Have you ever found yourself singing the praises of your farmers’ market only to have your conversation mate say they can’t afford such expensive food?

There are so many answers to that statement.

In most cases, it’s merely a matter of priorities and grasping the real cost of agribusiness food-like substances.

But there are people who can not afford to share the bounty of farmers’ markets.  That’s a tougher question, but in some cases there are starting to be answers. Our Dane County Farmers’ Market holds regular donation days where shoppers can buy and donate extra produce that will be distributed to those who need access to fresh food.

I just learned about four-year-old organization called Wholesome Wave.  Their goal is to get good food to economically-deprived communities, especially those defined as urban food deserts.  We all know what this is.  It’s that part of town we don’t tend to go into with the boarded up shop windows and no green spaces.  Most of us have never tried to shop there, but if we did, we’d quickly learn that there is no way to get fresh, healthy food.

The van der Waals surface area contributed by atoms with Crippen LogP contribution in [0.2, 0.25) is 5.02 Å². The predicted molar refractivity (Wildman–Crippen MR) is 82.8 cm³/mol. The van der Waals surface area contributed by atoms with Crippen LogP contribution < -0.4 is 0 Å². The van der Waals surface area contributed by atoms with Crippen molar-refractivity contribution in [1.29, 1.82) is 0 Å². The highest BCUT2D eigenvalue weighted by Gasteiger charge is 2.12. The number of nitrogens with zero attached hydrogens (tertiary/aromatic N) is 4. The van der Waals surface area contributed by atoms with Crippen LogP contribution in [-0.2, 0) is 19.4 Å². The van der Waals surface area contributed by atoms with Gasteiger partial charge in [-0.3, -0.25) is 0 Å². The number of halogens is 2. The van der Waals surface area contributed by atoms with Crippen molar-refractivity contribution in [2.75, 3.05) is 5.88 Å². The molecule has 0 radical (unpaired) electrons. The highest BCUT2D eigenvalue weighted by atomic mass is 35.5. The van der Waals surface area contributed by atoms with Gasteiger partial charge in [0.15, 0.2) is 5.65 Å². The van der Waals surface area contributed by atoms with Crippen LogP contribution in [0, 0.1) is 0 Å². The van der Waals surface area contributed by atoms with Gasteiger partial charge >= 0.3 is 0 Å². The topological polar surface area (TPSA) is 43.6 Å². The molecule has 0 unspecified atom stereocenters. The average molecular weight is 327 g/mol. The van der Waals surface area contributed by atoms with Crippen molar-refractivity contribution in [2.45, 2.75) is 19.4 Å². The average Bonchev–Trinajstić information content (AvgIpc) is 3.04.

Wholesome Wave works in several ways.  They are working to create connections between the food deserts by combining private funds with government funding to benefit underserved communities and build the market for local farmers.

Their core program is Double Value Coupon Program, which doubles the value of Federal Food Stamps, called Supplemental Nutrition Assistance Program (SNAP) when these coupons are used at participating farmers markets.

I just read in my brother’s AARP bulletin that 68 percent of those who are elegible for SNAP don’t sign up.  If you think you or someone you know might qualify, here are some helpful web resources that Wholesome Wave has collected for you.

  • SNAP (Supplemental Nutrition Assistance Program)
    Visit the USDA’s SNAP Pre-screening Eligibility Tool here.